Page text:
June 25, 2018 by Anthony Derrick
Building Sector Second Largest Source of Emissions in Seattle
Seattle (June 25) – Seattle Mayor Jenny A. Durkan today applauded City Council’s passage of her legislation that would reduce carbon pollution from our City’s building sector, which passed by a vote of 8-0. Announced by Mayor Durkan in her first State of the City, Mayor Durkan’s proposal will offer additional height and floor space incentives for up to 20 major renovations in urban centers for significant upgrades in energy and water use, stormwater management, and better transportation efficiency based on the standards to create carbon neutral buildings.
“Seattle doesn’t have the luxury of climate denial, so we must lead the way to create some of the nation’s most sustainable buildings. We are already seeing the impacts of climate change– from wildfires that choke our air to extreme rain events that flood our streets – and they are felt most in communities that are already underserved and marginalized,” said Mayor Durkan. “Seattle can be a global climate leader by taking bold action to reduce our carbon footprint of our buildings, which is a leading contributor to greenhouse gas pollution. Our actions to reduce emissions buildings will help create a healthier, more just, and more vibrant city with more family wage jobs.”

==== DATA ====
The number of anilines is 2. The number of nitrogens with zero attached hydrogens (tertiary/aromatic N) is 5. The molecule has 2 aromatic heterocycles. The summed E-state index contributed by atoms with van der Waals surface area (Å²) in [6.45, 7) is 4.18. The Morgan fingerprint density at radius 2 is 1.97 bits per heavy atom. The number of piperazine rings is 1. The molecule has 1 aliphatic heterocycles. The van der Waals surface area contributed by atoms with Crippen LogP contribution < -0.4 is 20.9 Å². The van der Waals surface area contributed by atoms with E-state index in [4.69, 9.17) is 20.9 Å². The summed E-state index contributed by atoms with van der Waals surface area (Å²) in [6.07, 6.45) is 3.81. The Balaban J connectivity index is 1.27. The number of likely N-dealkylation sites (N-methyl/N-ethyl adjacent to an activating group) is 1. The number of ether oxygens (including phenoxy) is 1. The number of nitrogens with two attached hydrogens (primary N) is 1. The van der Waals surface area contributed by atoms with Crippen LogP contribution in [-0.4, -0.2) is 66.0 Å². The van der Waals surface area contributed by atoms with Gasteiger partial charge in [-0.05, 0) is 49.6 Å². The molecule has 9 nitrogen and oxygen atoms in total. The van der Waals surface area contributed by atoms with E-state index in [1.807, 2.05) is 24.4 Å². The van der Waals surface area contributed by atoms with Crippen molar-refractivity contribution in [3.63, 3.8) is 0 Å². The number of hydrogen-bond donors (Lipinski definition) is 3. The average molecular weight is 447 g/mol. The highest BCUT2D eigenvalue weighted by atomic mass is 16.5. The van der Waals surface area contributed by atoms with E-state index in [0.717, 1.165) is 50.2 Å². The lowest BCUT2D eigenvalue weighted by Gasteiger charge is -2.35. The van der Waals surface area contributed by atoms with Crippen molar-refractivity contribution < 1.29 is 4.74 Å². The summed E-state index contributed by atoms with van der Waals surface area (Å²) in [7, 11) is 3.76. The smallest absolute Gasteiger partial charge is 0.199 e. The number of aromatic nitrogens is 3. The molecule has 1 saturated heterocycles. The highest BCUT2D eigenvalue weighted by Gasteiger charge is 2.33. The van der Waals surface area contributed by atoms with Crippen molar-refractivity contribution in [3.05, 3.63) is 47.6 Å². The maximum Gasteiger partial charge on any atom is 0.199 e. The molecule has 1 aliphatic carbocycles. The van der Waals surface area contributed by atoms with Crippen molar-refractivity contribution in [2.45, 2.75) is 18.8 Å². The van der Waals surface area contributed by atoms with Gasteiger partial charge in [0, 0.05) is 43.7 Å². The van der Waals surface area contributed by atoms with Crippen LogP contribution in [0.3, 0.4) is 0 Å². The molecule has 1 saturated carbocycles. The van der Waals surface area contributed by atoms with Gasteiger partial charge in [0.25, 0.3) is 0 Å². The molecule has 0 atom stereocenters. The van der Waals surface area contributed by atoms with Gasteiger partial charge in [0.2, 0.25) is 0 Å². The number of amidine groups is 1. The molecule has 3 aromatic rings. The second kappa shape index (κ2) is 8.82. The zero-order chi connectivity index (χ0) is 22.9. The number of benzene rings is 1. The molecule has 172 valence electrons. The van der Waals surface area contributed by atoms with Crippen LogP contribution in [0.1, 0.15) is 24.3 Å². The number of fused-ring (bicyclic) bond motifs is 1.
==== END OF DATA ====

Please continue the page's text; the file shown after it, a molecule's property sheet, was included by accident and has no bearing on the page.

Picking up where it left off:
In April, the legislation was transmitted to City Council as part of Mayor Durkan’s Climate Action Plan to fulfill Seattle’s commitment to the Paris Climate Agreement in the absence of federal leadership, particularly on leading contributors of greenhouse gases: transportation and buildings. After transportation, building energy is the second largest source of climate emissions in the City of Seattle.
“In order to meet the challenge of climate change, Seattle will need to continue to take bold action in both the transportation and building sectors and I am hopeful today’s action will allow for more buildings, both new and existing, to participate in our deep green programs. I am pleased with the Council’s vote today and look forward to more Council action in support of our carbon-reduction goals,” said Councilmember Rob Johnson (District 4, Northeast Seattle)
“The City of Seattle is a great partner and innovator in helping the building sector achieve energy efficiency goals,” said Susan Wickwire, Executive Director of the Seattle 2030 District. “These building energy strategies involve multiple sectors—commercial, home, municipal—showing that all types of buildings can contribute to positive climate outcomes.”
As part of the City’s ongoing commitment to leading by example, Mayor Durkan’s strategy calls for City departments to assess the GHG emissions and cost impact of City plans, policies, and major investments. The Office of Sustainability & Environment will be responsible for tracking the progress of these climate initiatives and reporting back to City Council.